'To whom the right belongs
'To send His own away across the border
'Silverly and with songs'?

Nay! God prepares His Kings for coronation
Not as might you or I,
And being wondrous, works His preparation
For Kingship wondrously.

[41] Not always in the triumph of the sainting
That which our hearts expect.
Tearfully, roughly, doubtingly, and fainting,
How many saints elect

Pass out from hence within the lifted curtain;--
Roughly into the smooth.
Doubtfully into the forever certain.
The circumfulgent truth!

Tearfully, tearfully, becoming tearless
When trouble's all but o'er,
Fainting when well they might at last be fearless
Seeing they touch the shore;

Questioning hard by the school unemulous
Where half our questions cease,
Scarcely a bowshot off their beds, and tremulous
Upon the verge of peace;

Head drooping just before the crown is fitted,
Eyes dim at break of day,
Feet walking feebly through the meadows wetted
With April--into May. [Tenebrae, by Archbishop Alexander.]

Those three hours of gloom-bound silence were hours of spiritual conflict. Faith was exercising its highest function, clinging to [41/42] God unaided by any other faculty. As an arm of fire striking across an Egyptian night the releasing cry went forth. It was the final blow in a royal battle.

You and I live our lives only for half they are worth." Man partly is and wholly hopes to be." When Jesus came to live as man, He lived it so thoroughly that he touched it at its farthest boundary. Its heights and its depths were explored so that when He had finished there was nothing left to endure, nothing to discover. His pain, like his joy, is not to be understood because He alone of the human race went through it. We can truly know only what we have gone through: community of experience is necessary for perfect sympathy. During those hours of darkness Christ was in a purgatory of pain--our purgatory into which He, without spot or blemish, entered, cleansing us. "With His stripes we are healed." At that moment the full weight of human sin, sin that was not His own and yet for that very reason all the more His own, pressed His soul down into hell.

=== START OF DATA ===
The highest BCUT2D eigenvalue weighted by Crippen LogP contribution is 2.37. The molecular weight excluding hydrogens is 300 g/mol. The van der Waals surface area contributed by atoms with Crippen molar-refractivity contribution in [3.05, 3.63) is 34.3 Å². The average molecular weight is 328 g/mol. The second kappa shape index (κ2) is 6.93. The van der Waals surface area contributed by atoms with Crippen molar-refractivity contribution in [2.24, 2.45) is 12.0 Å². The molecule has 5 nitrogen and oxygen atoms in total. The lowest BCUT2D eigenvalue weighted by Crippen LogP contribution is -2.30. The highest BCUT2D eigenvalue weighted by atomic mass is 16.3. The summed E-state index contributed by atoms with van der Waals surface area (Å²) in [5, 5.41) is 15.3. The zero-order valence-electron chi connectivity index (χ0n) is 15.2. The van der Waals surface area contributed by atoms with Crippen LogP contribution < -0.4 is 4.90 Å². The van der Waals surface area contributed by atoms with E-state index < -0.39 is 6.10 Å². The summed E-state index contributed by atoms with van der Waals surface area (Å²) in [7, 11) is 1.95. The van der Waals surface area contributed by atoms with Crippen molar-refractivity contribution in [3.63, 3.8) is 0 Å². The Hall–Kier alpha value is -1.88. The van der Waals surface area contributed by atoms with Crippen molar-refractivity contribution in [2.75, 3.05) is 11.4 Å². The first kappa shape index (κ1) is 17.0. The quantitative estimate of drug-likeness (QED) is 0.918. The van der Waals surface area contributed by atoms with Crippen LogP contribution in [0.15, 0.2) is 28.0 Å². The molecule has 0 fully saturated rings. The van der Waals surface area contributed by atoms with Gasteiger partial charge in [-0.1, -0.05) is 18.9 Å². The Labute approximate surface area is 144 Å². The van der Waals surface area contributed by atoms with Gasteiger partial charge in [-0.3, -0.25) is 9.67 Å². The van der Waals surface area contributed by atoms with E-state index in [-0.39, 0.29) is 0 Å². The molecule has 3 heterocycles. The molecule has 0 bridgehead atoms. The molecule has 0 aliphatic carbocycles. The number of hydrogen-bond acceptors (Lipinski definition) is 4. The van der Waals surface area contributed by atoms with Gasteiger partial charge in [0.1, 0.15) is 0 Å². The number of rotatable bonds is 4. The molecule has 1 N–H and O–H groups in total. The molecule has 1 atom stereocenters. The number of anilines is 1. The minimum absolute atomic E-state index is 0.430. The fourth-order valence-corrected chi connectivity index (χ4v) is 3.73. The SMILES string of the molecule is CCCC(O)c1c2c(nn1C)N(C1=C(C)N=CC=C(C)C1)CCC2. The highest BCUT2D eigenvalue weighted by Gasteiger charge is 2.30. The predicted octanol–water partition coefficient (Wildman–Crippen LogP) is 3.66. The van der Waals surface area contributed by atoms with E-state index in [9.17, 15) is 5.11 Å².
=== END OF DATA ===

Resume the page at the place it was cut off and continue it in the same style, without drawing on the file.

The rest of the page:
Christ was a sin-bearer from the [42/43] beginning. We can see the process dimly. At first as a gentle, spotless child, just waking to consciousness, He saw the small deficiencies in the home life, for there were no characters in the family at Nazareth save His that were not more or less incomplete and faulty. Do you remember the first time you were compelled to look upon the sin of a companion, such a sin as you had not even dreamed of? Oh, the shame, the pain of it! You feel it now as you recall that long distant experience. It seemed as though it were your own sin; it clung to you and denied you; it disturbed your dreams and greeted you in the morning as a mountain of sorrow--you had no idea that the world could be so wicked.

Well, this was what Christ went through, for He was in all points like as we are, actual sin excepted. His was the ordinary experience of life: little by little He came into touch with the vices and crimes of men. Each fresh revelation of shame made Him more truly the Sin-bearer, for so great was His sympathy, so sensitive His love, that each sin rested on His soul as though it [43/44] had been His own. No wonder that He joined the throng at Jordan and was baptized. His delicate conscience had the heaviest burden of all the multitude who sought the Baptist's ministrations. A parent enters into his child's public shame as if it were his own--it is his own, though he is without guilt. The grief of it, the pain of it, is more the father's than the son's. So we can comprehend how Christ gathered into His spotless life the sins of humanity; and the consequence He accepts,--the hiding of God's face. From experience too we understand how the evil-doing of others can disturb our peace with God. Sometimes when a dear one has gone far wrong, night descends and the darkness is impenetrable: all we can do is to trust and wait. Yes, after all, that agonized cry from the Cross is not shrouded in unintelligible mystery, a burden on the shoulders of naked faith: the common human experience, His and ours, leads us a short distance at least toward an understanding of it.